If Bilingual Is Good, Is Trilingual Better?: “But if being bilingual is good, what about being trilingual, as so many people in India are? Or even quadrilingual?”
Your brain on a second language: Bilingualism and brain power: “Key to the most recent understanding of how [bilingualism] works is a reversal in attitudes toward a second language being an ‘interference.’ Once thought to have hindered academic and intellectual development, this factor turns out not to be such a bad thing after all.”
This Week’s Activities
The same activities from the first week are still on the table. Look back at those if you can’t remember what they are. Of those, these are the ones that you should try to do every day this week:
- Activity #1: Sentences:
Adults and/or parents: Decide on 10-20 new sentences that you can use every day and add them to your list from last week. If you need more information on how to come up with these sentences, look at last week’s language activities.
- Activity #2: Reading: Keep reading every day this week!
Adults: At least one chapter a day in a book or at least 20 minutes in your language learning program. Parents: At least one book/chapter a day out loud to your children. Make the experience as enjoyable as possible!
Now we will add a few more for this week:
- Activity #3: Recipe:
This week you are going to search out a recipe that is written completely in the language that you are trying to learn. If you are just starting out in the language, then find an easy recipe (less ingredients and only a few steps) like how to cook noodles. If you are more advanced in your language learning, then choose something that will challenge you a bit and will be fun to eat.
Adults and children: Adults and children alike can have a great time with this activity, especially since you can eat your creation when you are done! Focus on words for the main ingredients (salt, water, milk, eggs, flour, etc.) and the verbs used (stir, cook, boil, bake, blend, etc.) and try and repeat them a lot while cooking. Use full sentences as much as possible: “I am stirring the batter,” “We are baking the cake.”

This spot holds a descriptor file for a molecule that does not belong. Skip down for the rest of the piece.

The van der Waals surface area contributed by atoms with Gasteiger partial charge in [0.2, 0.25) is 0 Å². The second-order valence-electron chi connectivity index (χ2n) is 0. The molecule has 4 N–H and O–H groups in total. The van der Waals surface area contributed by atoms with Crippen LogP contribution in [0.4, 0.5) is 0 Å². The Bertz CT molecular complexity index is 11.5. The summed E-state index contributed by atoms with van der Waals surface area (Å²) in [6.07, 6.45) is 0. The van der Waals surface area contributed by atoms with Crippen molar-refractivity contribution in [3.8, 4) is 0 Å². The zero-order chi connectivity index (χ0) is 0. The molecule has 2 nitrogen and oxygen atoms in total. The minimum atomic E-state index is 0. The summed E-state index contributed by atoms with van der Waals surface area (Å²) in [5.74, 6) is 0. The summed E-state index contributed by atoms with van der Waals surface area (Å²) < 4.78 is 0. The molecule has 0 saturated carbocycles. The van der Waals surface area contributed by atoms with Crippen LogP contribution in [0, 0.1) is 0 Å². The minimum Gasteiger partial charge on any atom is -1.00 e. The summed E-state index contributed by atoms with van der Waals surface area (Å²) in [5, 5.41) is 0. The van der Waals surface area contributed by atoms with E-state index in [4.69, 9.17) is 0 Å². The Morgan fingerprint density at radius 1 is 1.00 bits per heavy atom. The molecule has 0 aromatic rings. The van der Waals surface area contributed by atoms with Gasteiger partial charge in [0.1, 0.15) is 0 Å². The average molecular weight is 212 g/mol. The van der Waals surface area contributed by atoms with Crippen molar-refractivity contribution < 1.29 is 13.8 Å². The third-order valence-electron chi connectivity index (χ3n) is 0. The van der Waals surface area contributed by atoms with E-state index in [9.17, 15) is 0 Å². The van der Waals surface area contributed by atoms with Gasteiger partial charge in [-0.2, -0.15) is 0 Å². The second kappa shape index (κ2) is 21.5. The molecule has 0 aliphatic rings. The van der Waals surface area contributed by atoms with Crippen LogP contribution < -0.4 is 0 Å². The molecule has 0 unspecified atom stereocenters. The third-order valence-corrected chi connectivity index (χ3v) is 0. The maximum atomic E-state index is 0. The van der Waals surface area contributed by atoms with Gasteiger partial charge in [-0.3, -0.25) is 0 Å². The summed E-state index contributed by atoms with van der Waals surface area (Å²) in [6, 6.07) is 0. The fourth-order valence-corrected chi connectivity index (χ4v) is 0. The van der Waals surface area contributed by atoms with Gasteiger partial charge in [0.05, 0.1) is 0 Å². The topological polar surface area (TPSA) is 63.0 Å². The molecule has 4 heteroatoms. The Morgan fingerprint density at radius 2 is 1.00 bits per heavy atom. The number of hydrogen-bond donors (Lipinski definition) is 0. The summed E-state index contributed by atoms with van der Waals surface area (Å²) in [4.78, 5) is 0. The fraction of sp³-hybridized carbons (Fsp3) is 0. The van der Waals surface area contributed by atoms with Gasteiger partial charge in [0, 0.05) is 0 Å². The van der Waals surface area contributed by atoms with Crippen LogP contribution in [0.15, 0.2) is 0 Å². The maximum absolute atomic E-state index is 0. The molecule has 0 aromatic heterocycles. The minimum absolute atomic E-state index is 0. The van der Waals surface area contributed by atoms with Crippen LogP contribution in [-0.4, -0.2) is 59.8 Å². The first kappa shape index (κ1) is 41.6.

- Activity #4: Colors
This is a time of transition for many parts of the world: some are watching springtime flowers start to bloom while others are watching the leaves turn a golden brown. It is a perfect time of year to work on color vocabulary!
Adults and children: Learn at least two colors a day this week. Start with the most common ones that you see around you (black, white, blue, green, etc.) and then add less common ones (violet, turquoise, magenta) if you want. Quiz one another on the colors and answer in full sentences: “The sky is blue” “The leaves are green.” A fun way to incorporate colors into your day is to play the “I spy” game by using colors to identify what you see: “I spy something red.”
- Activity #5: Tell Someone
An important way to keep our language learning going is to check in with a friend during the week to let them know what you have been doing. Ask a friend or family member to ask you once or twice a week what you have done in your or your children’s language learning. Tell them the details of what you have done as well as what is, and is not, working. When we know that someone will ask us about our language learning, the more apt we are to take it more seriously. Another option is to connect with someone via the Language Pages or the Multilingual Living Forum and check in with one another via email or skype.
Remember to sit down right now and plan things out for this week! What books are you going to read to yourself and/or out loud to your children? What videos are you going to watch with your children?
Don’t overload yourself. You shouldn’t feel that you have to do everything on the list! Plan things out ahead of time and you can always add more later if you have time!
You are always welcome to leave comments below – tell us what you like and don’t like with Language Challenge 180 so far and we’ll see if we can change things to work better for you.
Stay tuned for the Friday check-in question and new giveaway!